In light of a federal judge’s ruling shortly after midnight today ordering the Michigan recount to begin by noon, county clerks are scrambling to put election workers into place for a second count of the 4.8 million votes cast in the presidential election.

Both political parties are gearing up for a contentious process that will play out in counties across the state.

In email messages to supporters sent on Wednesday and again on Sunday, the Hillary Clinton campaign put out the call for volunteers to serve as recount monitors at counting centers in 19 counties.

“In the weeks since the heartbreak of Election Day, our campaign has taken a number of steps to verify the accuracy of the vote tally in a few critical battleground states — and to this point, we’ve found no evidence that would change the outcome,” Katie Kelly of the Clinton campaign wrote in one email. “But as you might have heard, now that others have asked for a recount of the vote here in Michigan, we will participate to make sure everyone who voted for Hillary in this state has their interests represented.”

The Michigan Republican Party sent a memo to party members on Friday outlining a training schedule for all those who want to serve as GOP monitors at recount sites. Seven online training sessions for Republicans were scheduled through today and more will be added. The GOP didn’t indicate if it was targeting certain counties.

“To participate as a recount volunteer, it is mandatory to participate in a webinar training session hosted by MIGOP,” the emailed memo said. “… Again, participating in a webinar training is MANDATORY to act as a recount volunteer and it is critical to protecting our win through this recount.”

The nation has not seen something like this, with Democratic and Republican observers arguing over individual paper ballots, since the infamous recount of 2000 in Florida.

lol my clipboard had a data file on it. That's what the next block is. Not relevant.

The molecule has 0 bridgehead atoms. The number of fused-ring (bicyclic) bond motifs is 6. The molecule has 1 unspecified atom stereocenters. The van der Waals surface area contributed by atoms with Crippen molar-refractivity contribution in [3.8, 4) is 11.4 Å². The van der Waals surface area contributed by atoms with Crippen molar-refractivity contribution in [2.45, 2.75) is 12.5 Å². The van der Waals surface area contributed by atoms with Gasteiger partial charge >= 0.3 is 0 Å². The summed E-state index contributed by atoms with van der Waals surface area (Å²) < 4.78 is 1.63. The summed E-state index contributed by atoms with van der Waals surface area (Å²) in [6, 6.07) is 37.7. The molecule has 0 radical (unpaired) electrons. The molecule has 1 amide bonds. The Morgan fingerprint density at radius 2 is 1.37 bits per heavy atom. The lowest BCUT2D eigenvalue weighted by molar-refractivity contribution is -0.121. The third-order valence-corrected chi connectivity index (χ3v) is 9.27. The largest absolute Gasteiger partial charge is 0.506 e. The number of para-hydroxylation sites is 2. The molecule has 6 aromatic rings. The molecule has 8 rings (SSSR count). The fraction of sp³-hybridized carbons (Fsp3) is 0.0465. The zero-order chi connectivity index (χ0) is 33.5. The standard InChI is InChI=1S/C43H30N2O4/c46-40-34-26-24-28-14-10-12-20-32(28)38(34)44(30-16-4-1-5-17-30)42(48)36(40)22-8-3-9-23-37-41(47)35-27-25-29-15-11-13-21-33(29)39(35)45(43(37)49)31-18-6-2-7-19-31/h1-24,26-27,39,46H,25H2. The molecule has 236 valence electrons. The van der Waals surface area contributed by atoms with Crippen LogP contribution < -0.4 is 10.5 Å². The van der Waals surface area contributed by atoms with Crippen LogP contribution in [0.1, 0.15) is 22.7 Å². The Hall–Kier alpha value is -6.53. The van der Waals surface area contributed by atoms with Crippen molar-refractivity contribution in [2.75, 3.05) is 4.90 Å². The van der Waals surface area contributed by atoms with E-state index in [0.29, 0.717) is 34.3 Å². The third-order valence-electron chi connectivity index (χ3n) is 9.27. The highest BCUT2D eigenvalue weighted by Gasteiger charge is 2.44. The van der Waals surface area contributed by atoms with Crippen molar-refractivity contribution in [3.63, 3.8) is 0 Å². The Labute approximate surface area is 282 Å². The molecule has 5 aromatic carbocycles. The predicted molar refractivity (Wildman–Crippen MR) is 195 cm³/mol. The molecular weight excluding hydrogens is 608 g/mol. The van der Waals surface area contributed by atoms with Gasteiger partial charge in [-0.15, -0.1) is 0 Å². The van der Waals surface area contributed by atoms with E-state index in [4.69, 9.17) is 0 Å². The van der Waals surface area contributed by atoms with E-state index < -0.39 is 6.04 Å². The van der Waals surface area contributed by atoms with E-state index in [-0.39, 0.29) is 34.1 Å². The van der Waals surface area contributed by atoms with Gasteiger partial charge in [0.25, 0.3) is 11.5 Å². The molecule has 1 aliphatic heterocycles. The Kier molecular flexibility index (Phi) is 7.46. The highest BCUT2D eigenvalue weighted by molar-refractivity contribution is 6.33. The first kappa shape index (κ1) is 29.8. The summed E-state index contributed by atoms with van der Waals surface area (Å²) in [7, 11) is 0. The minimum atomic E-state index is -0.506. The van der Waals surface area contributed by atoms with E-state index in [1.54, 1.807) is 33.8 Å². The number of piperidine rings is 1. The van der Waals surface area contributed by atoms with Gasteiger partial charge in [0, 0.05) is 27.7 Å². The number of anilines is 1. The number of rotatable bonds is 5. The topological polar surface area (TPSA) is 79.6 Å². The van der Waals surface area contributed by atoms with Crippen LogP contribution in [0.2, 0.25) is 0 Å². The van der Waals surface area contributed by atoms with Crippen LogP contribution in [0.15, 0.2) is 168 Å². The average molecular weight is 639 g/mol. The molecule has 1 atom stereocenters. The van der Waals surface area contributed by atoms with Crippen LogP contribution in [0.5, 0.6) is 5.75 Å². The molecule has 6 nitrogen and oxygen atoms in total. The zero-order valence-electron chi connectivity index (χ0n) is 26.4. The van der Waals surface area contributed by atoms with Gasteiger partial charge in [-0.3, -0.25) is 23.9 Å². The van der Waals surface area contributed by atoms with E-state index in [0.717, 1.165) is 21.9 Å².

In Wisconsin, where the presidential vote recount has already begun (pictured above), news reports indicate that monitors from both parties have crowded into recount rooms established by county clerks.

In Michigan, the Board of Canvassers deadlocked on how to proceed after lawyers for President-elect Donald Trump and state Attorney General Bill Schuette filed suit to halt the recount process.

Green Party candidate Jill Stein filed her recount request Wednesday, along with a check for $973,250 to cover the mandated fees to recount ballots in the state’s 6,300 precincts. Stein said she is not claiming that she was denied  a consequential number of votes, but she has raised the issue of a significant “undervote.”

The undervote on 85,000 ballots indicates that no choice for president was marked on those ballots. Stein and her chief legal counsel in Michigan, former state Democratic Party chairman Mark Brewer, argue that the ovals on those ballots may have been sufficiently filled in by voters the but the optical scan counting machines may have failed to detect it.

Secretary of State Ruth Johnson said Wednesday the recount will cost more than $5 million, most of it to be borne by Michigan taxpayers. Johnson’s elections chief, Chris Thomas, said he doubts the recount can be finished by the Dec. 13 deadline.


Photo: WBAY-TV Wisconsin screenshot

This post was updated on Dec. 5, 2016.